The rest of the outlay reduction of $1.2 trillion triggered by the sequestration will be applied over the next ten years. But even with that reduction, the federal debt is projected by the Congressional Budget Office to be a staggering $26 trillion. Erskine Bowles, co-chair of the Simpson-Bowles Deficit Reduction Commission has calculated that service on the interest for that debt alone, if rates stay near record lows, will be $1 trillion by 2020!

The sequester is actually beneficial since it will slightly slow the growth of the deficit and our national debt. But even the modified baseline must drop sharply to avoid a collapse of the economy under the weight of our national debt.

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Posted in Constitutional Issues, Guest Posts, Pocatello Issues, Politics in General, Presidential Politics, Taxes | No Comments »

David Ripley: Voice of a Patriot

March 6th, 2013 by Halli

Idaho Chooses Life

The following guest opinion by Rep. Lenore Barrett appeared in the Idaho Statesman on Tuesday:

Where would we be today if David had looked up at Goliath and said, “Whoa! I ain’t takin’ on this dude!”

Well, David showed up at the American Revolution, and the rest is history. It only took 236 years, but we finally forgot the roots that gave us wings. The power of the “Crown” still dwells amongst us. Only the names have changed. God is being mocked, and sacred honor goes to the highest bidder.

Sovereign states have become tiny fish in a big federal puddle and can’t see the hook obscured by the fat, federal worm. Why, if your car stalls on the track in front of an oncoming train, would you not get out? America is a country in decline; and, since misery loves company, the federal government wants state government to join it on the way down!

So, what is happening at the Idaho Statehouse? Depends on who you ask!S1042 (Idaho Healthcare Exchange) sailed through the Senate and is docked in the House Health and Welfare Committee, where it will get a new shade of lipstick on the same old money-sucking mouth.

House freshmen want to sugar coat (amend) it and make it more palatable, or they won’t support it; however, if you sugar coat a cyanide pill, you’ll still be dead. Make no mistake, this is a sovereignty issue. Idaho passed a Health Care Freedom Act, joined in a lawsuit challenging the constitutionality of Obamacare, and the Idaho Republican Party, by resolution, has repudiated the state exchange, as has the Idaho Farm Bureau and a majority of right-thinking Idaho voters; but, the “Crown” moves amongst us and extols the delight of savoring that fat, juicy worm obscuring the deadly hook.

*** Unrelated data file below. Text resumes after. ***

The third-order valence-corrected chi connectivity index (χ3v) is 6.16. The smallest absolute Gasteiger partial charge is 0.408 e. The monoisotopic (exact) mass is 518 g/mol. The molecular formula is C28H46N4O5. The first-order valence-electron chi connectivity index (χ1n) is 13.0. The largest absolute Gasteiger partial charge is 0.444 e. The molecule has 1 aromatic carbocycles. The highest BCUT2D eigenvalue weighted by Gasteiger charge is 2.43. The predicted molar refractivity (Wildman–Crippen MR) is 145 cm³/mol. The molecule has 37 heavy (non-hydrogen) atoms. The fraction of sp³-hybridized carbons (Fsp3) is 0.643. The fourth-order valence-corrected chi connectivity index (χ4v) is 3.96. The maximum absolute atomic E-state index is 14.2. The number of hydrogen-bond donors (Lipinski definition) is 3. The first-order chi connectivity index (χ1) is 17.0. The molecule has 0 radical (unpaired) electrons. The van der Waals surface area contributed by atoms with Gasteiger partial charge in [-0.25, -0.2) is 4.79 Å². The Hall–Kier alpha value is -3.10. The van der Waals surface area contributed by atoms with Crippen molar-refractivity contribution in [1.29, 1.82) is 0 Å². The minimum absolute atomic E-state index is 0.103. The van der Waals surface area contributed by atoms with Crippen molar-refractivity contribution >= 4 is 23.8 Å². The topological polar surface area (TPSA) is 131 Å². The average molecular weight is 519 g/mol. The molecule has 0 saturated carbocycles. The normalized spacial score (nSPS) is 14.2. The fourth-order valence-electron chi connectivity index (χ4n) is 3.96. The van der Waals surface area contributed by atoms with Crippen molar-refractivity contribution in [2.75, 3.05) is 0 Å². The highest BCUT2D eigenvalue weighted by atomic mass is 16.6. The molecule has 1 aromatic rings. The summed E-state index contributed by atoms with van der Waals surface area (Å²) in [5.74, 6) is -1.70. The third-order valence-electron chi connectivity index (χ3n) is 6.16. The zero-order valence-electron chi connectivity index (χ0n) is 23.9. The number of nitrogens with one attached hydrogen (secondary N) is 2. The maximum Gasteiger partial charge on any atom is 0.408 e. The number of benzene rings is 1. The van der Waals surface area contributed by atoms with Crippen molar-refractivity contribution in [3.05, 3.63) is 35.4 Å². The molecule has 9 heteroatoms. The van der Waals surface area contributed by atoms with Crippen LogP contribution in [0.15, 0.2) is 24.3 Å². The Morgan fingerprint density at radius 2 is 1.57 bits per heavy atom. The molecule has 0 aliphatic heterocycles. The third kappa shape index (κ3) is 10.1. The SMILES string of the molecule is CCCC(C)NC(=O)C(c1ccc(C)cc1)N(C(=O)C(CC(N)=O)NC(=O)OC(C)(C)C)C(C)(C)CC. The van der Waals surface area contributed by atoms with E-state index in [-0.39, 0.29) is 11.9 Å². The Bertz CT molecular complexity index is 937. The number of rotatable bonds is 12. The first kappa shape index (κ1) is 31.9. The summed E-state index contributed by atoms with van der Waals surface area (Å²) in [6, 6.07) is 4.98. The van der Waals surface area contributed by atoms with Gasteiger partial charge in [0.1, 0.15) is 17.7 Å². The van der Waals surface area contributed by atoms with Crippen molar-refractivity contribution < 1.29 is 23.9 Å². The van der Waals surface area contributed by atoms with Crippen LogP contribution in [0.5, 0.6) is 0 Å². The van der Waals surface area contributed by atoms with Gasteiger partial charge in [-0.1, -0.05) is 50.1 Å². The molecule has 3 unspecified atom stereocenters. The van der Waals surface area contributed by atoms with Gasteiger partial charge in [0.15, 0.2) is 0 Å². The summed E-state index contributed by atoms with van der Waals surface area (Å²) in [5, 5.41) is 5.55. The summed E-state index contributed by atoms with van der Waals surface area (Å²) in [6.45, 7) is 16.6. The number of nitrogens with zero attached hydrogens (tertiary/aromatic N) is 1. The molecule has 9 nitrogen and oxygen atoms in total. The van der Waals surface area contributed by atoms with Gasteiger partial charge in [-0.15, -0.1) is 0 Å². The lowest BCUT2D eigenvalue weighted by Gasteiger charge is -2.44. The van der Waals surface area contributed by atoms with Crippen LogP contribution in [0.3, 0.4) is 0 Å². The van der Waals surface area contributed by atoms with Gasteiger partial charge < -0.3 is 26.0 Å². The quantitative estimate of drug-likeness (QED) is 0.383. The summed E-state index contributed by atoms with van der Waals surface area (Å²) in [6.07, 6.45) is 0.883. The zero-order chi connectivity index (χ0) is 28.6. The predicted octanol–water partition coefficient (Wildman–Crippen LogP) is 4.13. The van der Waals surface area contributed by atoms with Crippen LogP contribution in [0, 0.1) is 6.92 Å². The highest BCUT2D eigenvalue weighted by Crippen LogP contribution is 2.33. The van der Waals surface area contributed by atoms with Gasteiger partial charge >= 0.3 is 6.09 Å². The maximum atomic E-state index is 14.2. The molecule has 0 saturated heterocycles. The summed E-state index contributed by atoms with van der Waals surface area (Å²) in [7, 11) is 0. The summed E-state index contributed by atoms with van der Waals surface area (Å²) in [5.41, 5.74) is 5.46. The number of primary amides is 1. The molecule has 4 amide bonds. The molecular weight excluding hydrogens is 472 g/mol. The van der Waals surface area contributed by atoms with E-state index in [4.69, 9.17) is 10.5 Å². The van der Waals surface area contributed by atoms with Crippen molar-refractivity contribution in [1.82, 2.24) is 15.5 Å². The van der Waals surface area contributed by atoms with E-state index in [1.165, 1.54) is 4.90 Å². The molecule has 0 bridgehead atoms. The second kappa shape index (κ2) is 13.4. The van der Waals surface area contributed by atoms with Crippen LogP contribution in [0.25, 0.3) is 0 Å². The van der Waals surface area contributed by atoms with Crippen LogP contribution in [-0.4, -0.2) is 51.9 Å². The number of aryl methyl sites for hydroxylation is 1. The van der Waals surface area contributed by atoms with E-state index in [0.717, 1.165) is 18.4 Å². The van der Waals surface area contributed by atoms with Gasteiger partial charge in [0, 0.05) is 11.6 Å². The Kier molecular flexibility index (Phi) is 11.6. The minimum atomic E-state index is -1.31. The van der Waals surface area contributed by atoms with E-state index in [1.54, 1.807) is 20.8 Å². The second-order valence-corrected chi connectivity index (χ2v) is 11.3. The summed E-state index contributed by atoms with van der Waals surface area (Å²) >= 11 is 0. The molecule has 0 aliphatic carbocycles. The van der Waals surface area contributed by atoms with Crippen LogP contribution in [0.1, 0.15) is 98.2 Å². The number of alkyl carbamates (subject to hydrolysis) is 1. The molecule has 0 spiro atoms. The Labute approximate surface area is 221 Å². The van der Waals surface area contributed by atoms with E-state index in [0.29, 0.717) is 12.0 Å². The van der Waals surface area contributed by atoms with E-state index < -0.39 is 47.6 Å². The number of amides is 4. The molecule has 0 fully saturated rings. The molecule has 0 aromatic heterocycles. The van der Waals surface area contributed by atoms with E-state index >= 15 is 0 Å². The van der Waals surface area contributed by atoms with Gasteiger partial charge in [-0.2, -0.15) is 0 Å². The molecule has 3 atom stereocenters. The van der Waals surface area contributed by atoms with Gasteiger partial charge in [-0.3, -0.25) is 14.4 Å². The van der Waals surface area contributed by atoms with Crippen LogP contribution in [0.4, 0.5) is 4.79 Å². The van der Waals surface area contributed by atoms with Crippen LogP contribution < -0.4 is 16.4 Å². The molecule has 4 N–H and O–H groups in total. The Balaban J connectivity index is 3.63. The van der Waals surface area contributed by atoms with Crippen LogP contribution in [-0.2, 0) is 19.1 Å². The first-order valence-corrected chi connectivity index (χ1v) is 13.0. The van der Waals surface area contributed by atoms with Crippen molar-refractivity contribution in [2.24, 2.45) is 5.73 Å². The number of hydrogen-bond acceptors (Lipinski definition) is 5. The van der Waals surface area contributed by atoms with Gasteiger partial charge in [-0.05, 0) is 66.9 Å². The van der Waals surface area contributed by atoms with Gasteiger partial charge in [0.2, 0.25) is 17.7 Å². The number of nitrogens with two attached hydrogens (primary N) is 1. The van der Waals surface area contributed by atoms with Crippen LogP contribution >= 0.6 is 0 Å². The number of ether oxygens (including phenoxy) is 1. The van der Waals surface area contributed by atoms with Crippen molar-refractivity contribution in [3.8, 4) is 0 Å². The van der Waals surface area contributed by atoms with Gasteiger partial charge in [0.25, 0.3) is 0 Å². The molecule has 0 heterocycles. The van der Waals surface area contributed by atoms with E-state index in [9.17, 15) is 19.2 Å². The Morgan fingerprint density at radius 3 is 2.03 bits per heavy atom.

Over half the states in the Union have rejected state/federal exchanges. They understand that the state will be nothing more than a federal flunky, with or without amendments to the contrary. If the House passes S1042, it will enable the federal government to move forward with Obamacare. So much for State Sovereignty!

The Heritage Foundation suggests that if the feds are stuck with it, they will fail and the whole exercise will implode. No more Obamacare! Only if the state pays the bills, enforces the regulations/rules and submits to the IRS, can the feds succeed; but, the feds can’t succeed with this unconstitutional activity unless the Idaho Legislature acquiesces. There ARE other options, but we must first rid ourselves of this federal healthcare albatross around our neck.

If anyone gets to read this, S1042 may well be fait accompli. So, save it for “I told you so!”

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Posted in Constitutional Issues, Family Matters, Guest Posts, Idaho Legislature, Idaho Pro-Life Issues, Politics in General, Presidential Politics, Taxes | No Comments »

David Ripley: Special Interests Pressure Idaho GOP

March 5th, 2013 by Halli

Idaho Chooses Life

The Washington Examiner is carrying a column which explores the dynamics at play inside the Statehouse.

It is particularly illuminating given that the Insurance/Medical industries have unveiled their “new and improved” Obama Exchange bill in the House today. The final push is on and Idaho citizens have precious little time to protect themselves from the mandates, restrictions and taxes of ObamaCare.

Read the story, Health Industry Pushes GOP States Toward ObamaCare, and pass it along to your friends.

Pay particular attention to the paragraph dealing with the CATO Institute analysis which debunks claims by insurance lobbyists that Idaho will “gain a seat at the table”.

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Posted in Constitutional Issues, Family Matters, Guest Posts, Idaho Legislature, Idaho Pro-Life Issues, Presidential Politics, Taxes | No Comments »

Rep. Tom Loertscher: House Highlights, March 4

March 4th, 2013 by Halli

by Representative Tom Loertscher, R-Bone